BootROM 1.08
Booting from SPI flash
DDR3 Training Sequence - Ver 2.3.5
DDR3 Training Sequence - Ended Successfully
BootROM: Image checksum verification PASSED

==== Welcome to YANAGI ==

 ** LOADER **

U-Boot 2009.08 ( 8月 28 2013 - 21:36:20)Marvell version: 1.1.3 NQ
U-Boot Addressing:
       Code:            00600000:006AFFF0
       BSS:             006F8360
       Stack:           0x5fff70
       PageTable:       0x8e0000
       Heap address:    0x900000:0xe00000
Board: Buffalo LS-M 88f6710
SoC:   MV6710 A1
CPU:   Marvell PJ4B v7 UP (Rev 1) LE
       CPU @ 1200Mhz, L2 @ 600Mhz
       DDR @ 600Mhz, TClock @ 200Mhz
       DDR 16Bit Width, FastPath Memory Access
PEX 0: Root Complex Interface, Detected Link X1
PEX 1: Detected No Link.
DRAM:  512 MB
       CS 0: base 0x00000000 size 512 MB
       Addresses 14M - 0M are saved for the U-Boot usage.
SF: Detected MX25L8006E with page size 256, total 1048576 bytes
NAND:  512 MiB
u-boot envinit tval=e4b4c857
FPU not initialized
USB 0: Host Mode
USB 1: Host Mode
Shutting down unused interfaces:
Modules/Interfaces Detected:
       RGMII0 Phy
       RGMII1 Phy
       PEX0 (Lane 0)
       PEX1 (Lane 1)
       SATA0 (Lane 2)
       SATA1 (Lane 3)

Marvell Serial ATA Adapter
Integrated Sata device found

MAC Address : 10:6F:3F:xx:xx:xx
Net:   egiga0, egiga1 [PRIME]
hit any key to switch tftp boot.
Hit any key to stop autoboot:  0
switched to TFTP boot.
Hit any key to stop autoboot:  0

Note: the above is with no hard drive connected. If drives are present, you see HDDx Power ON and a scan of the drive before the 'MAC Address :' line...

BUFFALO>> printenv
bootargs_root=root=/dev/sda2 rw initrd=0x2600040 panic=5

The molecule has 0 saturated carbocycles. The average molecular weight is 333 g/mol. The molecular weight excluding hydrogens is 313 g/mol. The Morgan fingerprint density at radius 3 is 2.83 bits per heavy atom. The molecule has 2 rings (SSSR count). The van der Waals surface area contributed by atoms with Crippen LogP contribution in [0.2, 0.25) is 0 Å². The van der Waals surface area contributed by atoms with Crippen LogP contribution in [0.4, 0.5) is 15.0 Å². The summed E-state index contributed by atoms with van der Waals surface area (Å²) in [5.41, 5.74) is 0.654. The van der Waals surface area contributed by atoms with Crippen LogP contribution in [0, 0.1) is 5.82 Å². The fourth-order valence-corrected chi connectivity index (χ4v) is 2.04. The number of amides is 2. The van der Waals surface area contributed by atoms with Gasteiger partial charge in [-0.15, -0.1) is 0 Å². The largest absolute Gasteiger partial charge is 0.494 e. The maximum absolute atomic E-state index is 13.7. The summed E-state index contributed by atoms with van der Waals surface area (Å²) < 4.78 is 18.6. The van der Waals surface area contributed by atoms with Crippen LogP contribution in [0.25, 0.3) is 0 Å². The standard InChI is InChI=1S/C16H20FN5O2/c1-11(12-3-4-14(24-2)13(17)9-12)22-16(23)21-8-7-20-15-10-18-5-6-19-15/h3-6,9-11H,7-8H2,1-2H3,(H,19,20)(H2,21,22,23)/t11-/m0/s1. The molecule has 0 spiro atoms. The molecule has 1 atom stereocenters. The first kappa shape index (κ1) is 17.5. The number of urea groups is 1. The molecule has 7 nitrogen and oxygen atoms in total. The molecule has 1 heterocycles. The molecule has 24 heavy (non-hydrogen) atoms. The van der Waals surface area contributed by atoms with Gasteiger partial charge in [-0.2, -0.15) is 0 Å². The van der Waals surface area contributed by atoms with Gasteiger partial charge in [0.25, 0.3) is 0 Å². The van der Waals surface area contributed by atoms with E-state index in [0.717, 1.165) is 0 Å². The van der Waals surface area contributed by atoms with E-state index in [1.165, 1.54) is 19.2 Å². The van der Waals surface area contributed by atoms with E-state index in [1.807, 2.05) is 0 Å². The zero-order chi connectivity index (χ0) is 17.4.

bootcommon=setenv bootargs $console $bootargs_root $bootargs_func $buffalo_ver $uboot_date $mtdparts $bootsystem; ;sf protect off; bootm 0x1200000 0x2600000
bootcommon-u=setenv bootargs $console $bootargs_func $buffalo_ver $uboot_date $mtdparts $bootsystem; ;sf protect off; bootm 0x1200000
tftpbootcmd=tftp 0x1200000 $kernel; tftp 0x2600000 $initrd; setenv bootsystem tftpboot=yes; run bootcommon
idebootcmd=ext2load ide 0:1 0x1200000 /$kernel; ext2load ide 0:1 0x2600000 /$initrd; setenv bootsystem hddboot=yes; run bootcommon
usb1bootcmd=setenv usbActive 0;usb start;fatload usb 0 0x1200000 /boot/uImage370;sf protect off;run bootcommon-u
usb2bootcmd=fatload usb 0 0x1200000 /boot/uImage.buffalo;fatload usb 0 0x2600000 /boot/initrd.buffalo;setenv bootsystem usbboot=yes;run bootcommon
nandbootcmd=fsload 0x1200000 /$kernel; fsload 0x2600000 /$initrd; setenv bootsystem nandboot=yes; run bootcommon
bootcmd=for i in $bootorder; do run ${i}bootcmd; done
standalone=fsload $load_addr $image_name;setenv bootargs $console $mtdparts root=/dev/mtdblock0 rw ip=$ipaddr:$serverip$bootargs_end; bootm $load_addr;
bootorder=nand fail tftp

Environment size: 2239/65532 bytes

SD Card

While messing around with the PCB, I also put on an SD card socket and put a card in--hoping that it would show up in Linux. No dice so far. The kernel reports an mmc device, but it doesn't detect the card, so no /dev/mmcblk0 or /dev/mmcblk0p1 to speak of.


I'm hoping to flesh this page out some more with pictures and more detail over the next few weeks.

I plan to boot to a stock Debian Wheezy (or maybe even Jessie) soon, bypassing the buffalo firmware. If/when I get that done, I'd be happy to post some files and instructions needed to do this without any case opening/electrical hacking (if possible.)

I'd also like to run a more recent vanilla kernel instead of the buffalo provided one. This may be useful for getting the SD card slot to work, but I'm unsure of all the support needed for the mapped LEDs, the power switch, fan control, etc, so we'll have to see.

Maybe the Mini PCIe connector could be populated as well, but that looks like it'd involve adding the associated caps/resistors, and I'd have to figure out the values. Perhaps not worthwhile...

--Imlizking (talk) 01:49, 19 December 2014 (UTC)